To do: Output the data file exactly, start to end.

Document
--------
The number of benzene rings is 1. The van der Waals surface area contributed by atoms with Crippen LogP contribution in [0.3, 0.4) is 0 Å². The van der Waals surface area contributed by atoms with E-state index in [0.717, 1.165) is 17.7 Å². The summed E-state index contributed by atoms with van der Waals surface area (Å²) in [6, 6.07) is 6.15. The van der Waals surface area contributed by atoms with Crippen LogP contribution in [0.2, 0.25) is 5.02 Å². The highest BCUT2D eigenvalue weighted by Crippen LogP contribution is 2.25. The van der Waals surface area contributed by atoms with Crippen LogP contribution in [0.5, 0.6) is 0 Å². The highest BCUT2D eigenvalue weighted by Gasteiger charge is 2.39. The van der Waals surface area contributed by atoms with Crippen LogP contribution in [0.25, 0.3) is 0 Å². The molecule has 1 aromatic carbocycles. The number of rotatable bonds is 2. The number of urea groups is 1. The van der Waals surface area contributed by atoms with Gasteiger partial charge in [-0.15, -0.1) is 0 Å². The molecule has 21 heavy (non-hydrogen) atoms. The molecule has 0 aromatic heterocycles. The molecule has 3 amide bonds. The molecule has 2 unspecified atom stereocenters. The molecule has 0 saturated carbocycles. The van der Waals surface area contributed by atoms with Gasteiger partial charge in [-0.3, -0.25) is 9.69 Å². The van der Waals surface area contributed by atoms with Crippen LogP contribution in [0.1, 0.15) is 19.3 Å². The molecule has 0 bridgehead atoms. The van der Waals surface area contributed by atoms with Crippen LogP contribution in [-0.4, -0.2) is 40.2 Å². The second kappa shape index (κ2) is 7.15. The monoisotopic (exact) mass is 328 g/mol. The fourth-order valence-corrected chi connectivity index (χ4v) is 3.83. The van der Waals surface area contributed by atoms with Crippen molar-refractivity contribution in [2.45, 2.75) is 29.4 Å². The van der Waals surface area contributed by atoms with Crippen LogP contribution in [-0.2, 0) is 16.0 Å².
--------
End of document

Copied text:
The number of benzene rings is 1. The van der Waals surface area contributed by atoms with Crippen LogP contribution in [0.3, 0.4) is 0 Å². The van der Waals surface area contributed by atoms with E-state index in [0.717, 1.165) is 17.7 Å². The summed E-state index contributed by atoms with van der Waals surface area (Å²) in [6, 6.07) is 6.15. The van der Waals surface area contributed by atoms with Crippen LogP contribution in [0.2, 0.25) is 5.02 Å². The highest BCUT2D eigenvalue weighted by Crippen LogP contribution is 2.25. The van der Waals surface area contributed by atoms with Crippen LogP contribution in [0.5, 0.6) is 0 Å². The highest BCUT2D eigenvalue weighted by Gasteiger charge is 2.39. The van der Waals surface area contributed by atoms with Crippen LogP contribution in [0.25, 0.3) is 0 Å². The molecule has 1 aromatic carbocycles. The number of rotatable bonds is 2. The number of urea groups is 1. The van der Waals surface area contributed by atoms with Gasteiger partial charge in [-0.15, -0.1) is 0 Å². The molecule has 21 heavy (non-hydrogen) atoms. The molecule has 0 aromatic heterocycles. The molecule has 3 amide bonds. The molecule has 2 unspecified atom stereocenters. The molecule has 0 saturated carbocycles. The van der Waals surface area contributed by atoms with Gasteiger partial charge in [-0.3, -0.25) is 9.69 Å². The van der Waals surface area contributed by atoms with Crippen LogP contribution in [0.1, 0.15) is 19.3 Å². The molecule has 0 bridgehead atoms. The van der Waals surface area contributed by atoms with Crippen LogP contribution in [-0.4, -0.2) is 40.2 Å². The second kappa shape index (κ2) is 7.15. The monoisotopic (exact) mass is 328 g/mol. The fourth-order valence-corrected chi connectivity index (χ4v) is 3.83. The van der Waals surface area contributed by atoms with Crippen molar-refractivity contribution in [2.45, 2.75) is 29.4 Å². The van der Waals surface area contributed by atoms with Crippen LogP contribution in [-0.2, 0) is 16.0 Å².